Build Customer Loyalty With Value Realization


Underwhelming sales figures and consistently high churn rates are pervasive problems for organizations large and small. Effectively communicating the value of your product or service to each customer can seem impossible.

What’s more, measuring customer success has always felt somewhat intangible, as has linking customer experience with financial value. That is, until you have a grasp of CX value realization.

Customer onboarding, retention and lifetime loyalty rest on one key factor: customer value realization. No matter how clearly you’ve defined the value of your product or service, it doesn’t instantly translate to consumers.

Only through measuring the value realized and defining a value realization strategy can business leaders truly communicate value to the people who matter most. Get this right, and you’re well on your way to inspiring a long list of loyal customers.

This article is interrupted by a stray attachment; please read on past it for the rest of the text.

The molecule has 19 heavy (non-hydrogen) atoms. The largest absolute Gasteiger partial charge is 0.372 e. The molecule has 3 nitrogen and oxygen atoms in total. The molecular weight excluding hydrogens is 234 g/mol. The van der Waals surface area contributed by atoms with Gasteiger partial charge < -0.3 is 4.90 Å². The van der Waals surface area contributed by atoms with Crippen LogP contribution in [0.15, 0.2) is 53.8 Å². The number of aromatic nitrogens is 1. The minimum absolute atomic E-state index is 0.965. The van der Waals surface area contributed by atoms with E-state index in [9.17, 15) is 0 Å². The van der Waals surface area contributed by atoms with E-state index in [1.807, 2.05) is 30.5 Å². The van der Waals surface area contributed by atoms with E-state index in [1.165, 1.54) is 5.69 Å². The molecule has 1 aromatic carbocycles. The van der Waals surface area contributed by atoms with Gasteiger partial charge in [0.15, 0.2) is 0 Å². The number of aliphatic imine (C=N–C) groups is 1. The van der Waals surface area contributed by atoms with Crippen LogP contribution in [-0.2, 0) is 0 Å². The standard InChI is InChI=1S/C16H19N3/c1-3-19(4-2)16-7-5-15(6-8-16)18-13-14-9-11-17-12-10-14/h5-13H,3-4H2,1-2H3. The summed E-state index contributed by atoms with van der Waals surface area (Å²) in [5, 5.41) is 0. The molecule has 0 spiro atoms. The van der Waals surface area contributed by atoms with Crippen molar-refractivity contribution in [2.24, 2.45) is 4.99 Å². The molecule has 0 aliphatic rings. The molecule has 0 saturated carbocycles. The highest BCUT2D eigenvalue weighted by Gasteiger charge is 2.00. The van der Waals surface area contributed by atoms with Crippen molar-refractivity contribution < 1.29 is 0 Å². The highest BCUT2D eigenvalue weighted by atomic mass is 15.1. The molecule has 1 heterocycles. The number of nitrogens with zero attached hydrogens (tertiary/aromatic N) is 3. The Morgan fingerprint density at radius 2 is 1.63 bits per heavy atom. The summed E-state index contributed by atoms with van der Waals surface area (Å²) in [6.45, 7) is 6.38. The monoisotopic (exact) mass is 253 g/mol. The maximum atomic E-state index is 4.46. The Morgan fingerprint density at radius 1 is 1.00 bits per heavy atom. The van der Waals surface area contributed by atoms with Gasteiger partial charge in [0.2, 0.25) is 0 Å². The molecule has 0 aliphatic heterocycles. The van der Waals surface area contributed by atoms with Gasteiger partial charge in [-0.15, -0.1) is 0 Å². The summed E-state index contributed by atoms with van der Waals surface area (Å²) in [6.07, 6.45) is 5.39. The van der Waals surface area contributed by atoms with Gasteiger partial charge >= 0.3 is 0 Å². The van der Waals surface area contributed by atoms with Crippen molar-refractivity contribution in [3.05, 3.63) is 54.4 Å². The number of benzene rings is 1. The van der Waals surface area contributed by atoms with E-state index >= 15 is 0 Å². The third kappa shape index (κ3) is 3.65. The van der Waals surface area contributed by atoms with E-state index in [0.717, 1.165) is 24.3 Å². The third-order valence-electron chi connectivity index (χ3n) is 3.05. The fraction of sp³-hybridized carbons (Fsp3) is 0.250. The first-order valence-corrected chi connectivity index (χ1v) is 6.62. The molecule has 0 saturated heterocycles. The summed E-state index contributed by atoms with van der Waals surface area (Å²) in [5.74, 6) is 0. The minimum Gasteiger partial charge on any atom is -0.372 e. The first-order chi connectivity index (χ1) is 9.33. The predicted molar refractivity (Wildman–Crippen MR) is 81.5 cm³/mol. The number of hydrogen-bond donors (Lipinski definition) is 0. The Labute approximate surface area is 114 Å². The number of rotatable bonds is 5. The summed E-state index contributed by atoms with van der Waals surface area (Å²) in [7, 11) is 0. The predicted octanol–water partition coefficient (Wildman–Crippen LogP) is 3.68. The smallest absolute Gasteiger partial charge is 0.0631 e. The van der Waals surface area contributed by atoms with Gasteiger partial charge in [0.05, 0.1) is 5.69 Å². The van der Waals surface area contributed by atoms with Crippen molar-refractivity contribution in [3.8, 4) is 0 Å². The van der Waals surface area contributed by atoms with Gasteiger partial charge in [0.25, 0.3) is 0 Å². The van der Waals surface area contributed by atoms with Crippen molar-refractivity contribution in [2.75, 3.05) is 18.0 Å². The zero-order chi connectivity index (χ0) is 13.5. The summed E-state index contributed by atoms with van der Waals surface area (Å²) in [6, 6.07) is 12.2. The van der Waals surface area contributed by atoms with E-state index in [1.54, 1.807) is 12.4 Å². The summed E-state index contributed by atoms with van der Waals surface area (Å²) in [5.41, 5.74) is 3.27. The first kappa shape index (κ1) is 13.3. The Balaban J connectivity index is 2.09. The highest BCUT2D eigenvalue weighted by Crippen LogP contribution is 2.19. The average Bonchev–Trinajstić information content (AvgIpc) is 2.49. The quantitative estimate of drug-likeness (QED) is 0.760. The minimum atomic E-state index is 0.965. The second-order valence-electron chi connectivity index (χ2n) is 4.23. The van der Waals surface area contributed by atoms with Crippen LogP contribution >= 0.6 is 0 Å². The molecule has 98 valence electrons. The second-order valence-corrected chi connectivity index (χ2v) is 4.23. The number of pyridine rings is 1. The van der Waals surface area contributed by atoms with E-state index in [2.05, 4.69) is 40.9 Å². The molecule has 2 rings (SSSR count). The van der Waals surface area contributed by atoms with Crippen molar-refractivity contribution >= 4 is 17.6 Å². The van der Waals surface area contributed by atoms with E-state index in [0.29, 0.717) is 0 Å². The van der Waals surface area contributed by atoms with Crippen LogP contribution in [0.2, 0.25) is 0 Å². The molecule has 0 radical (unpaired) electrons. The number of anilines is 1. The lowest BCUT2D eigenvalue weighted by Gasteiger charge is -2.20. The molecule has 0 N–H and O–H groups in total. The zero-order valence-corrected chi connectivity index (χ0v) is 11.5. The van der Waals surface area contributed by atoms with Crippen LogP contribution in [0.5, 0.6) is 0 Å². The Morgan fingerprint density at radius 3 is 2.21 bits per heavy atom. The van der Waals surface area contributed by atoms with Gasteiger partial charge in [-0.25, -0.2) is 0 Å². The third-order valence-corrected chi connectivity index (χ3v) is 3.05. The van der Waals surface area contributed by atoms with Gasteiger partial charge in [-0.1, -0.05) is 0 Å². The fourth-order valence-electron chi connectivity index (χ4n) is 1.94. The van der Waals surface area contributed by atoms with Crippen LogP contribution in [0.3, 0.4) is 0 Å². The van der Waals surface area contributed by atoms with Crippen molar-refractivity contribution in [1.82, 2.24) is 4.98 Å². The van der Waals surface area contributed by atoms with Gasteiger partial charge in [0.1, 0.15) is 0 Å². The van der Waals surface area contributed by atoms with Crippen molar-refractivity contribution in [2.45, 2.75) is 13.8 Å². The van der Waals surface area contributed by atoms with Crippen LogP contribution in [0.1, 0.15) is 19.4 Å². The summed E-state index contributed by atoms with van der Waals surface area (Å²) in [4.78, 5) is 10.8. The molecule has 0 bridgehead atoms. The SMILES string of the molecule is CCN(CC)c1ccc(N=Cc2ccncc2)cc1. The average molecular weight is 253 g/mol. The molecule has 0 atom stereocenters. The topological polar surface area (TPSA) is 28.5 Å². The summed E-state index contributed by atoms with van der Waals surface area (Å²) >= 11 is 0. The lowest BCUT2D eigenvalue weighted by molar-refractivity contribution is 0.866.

What Is Value Realization?

When a customer begins the hunt for a product or service, they’re looking to solve a problem. That’s business 101. This value expectation drives them to research and try different options until they find one that has a positive impact.

However, the decision is often shallow without a clearly defined CX value realization strategy. When customers have a superficial understanding of the worth a solution brings, they’re more likely to be fickle and less inclined to be loyal.

For generations, companies have made price and value synonymous, but this is highly reductive. Consumers care about a lot more than how much something costs — especially in today’s culture.